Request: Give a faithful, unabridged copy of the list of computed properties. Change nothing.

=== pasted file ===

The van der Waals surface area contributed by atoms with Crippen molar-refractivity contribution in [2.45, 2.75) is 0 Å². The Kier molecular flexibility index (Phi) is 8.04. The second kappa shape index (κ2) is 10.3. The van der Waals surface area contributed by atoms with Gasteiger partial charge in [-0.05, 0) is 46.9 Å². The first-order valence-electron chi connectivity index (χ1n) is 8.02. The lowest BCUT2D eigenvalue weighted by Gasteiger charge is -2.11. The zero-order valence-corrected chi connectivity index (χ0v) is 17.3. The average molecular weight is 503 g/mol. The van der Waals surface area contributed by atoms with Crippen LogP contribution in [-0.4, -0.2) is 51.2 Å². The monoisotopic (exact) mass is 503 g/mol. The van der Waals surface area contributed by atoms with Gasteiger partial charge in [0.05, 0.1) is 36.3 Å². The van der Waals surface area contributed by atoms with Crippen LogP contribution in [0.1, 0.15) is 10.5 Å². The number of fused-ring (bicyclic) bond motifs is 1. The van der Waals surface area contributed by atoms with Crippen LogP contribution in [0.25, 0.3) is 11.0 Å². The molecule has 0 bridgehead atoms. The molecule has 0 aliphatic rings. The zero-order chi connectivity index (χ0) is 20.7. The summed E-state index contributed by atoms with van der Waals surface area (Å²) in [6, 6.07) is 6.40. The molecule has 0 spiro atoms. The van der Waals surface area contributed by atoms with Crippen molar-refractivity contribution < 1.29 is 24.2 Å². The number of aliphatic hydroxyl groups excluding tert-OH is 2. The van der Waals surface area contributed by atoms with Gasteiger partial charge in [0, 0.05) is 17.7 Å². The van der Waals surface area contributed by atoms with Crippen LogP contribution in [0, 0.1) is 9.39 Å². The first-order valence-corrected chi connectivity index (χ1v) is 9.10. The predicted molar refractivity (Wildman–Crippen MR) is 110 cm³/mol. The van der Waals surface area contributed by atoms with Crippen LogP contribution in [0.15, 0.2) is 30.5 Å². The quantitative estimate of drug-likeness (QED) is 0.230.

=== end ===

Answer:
The van der Waals surface area contributed by atoms with Crippen molar-refractivity contribution in [2.45, 2.75) is 0 Å². The Kier molecular flexibility index (Phi) is 8.04. The second kappa shape index (κ2) is 10.3. The van der Waals surface area contributed by atoms with Gasteiger partial charge in [-0.05, 0) is 46.9 Å². The first-order valence-electron chi connectivity index (χ1n) is 8.02. The lowest BCUT2D eigenvalue weighted by Gasteiger charge is -2.11. The zero-order valence-corrected chi connectivity index (χ0v) is 17.3. The average molecular weight is 503 g/mol. The van der Waals surface area contributed by atoms with Crippen LogP contribution in [-0.4, -0.2) is 51.2 Å². The monoisotopic (exact) mass is 503 g/mol. The van der Waals surface area contributed by atoms with Gasteiger partial charge in [0.05, 0.1) is 36.3 Å². The van der Waals surface area contributed by atoms with Crippen LogP contribution in [0.1, 0.15) is 10.5 Å². The number of fused-ring (bicyclic) bond motifs is 1. The van der Waals surface area contributed by atoms with Crippen LogP contribution in [0.25, 0.3) is 11.0 Å². The molecule has 0 bridgehead atoms. The molecule has 0 aliphatic rings. The zero-order chi connectivity index (χ0) is 20.7. The summed E-state index contributed by atoms with van der Waals surface area (Å²) in [6, 6.07) is 6.40. The molecule has 0 spiro atoms. The van der Waals surface area contributed by atoms with Crippen molar-refractivity contribution < 1.29 is 24.2 Å². The number of aliphatic hydroxyl groups excluding tert-OH is 2. The van der Waals surface area contributed by atoms with Gasteiger partial charge in [0, 0.05) is 17.7 Å². The van der Waals surface area contributed by atoms with Crippen LogP contribution in [0, 0.1) is 9.39 Å². The first-order valence-corrected chi connectivity index (χ1v) is 9.10. The predicted molar refractivity (Wildman–Crippen MR) is 110 cm³/mol. The van der Waals surface area contributed by atoms with Crippen LogP contribution in [0.15, 0.2) is 30.5 Å². The quantitative estimate of drug-likeness (QED) is 0.230.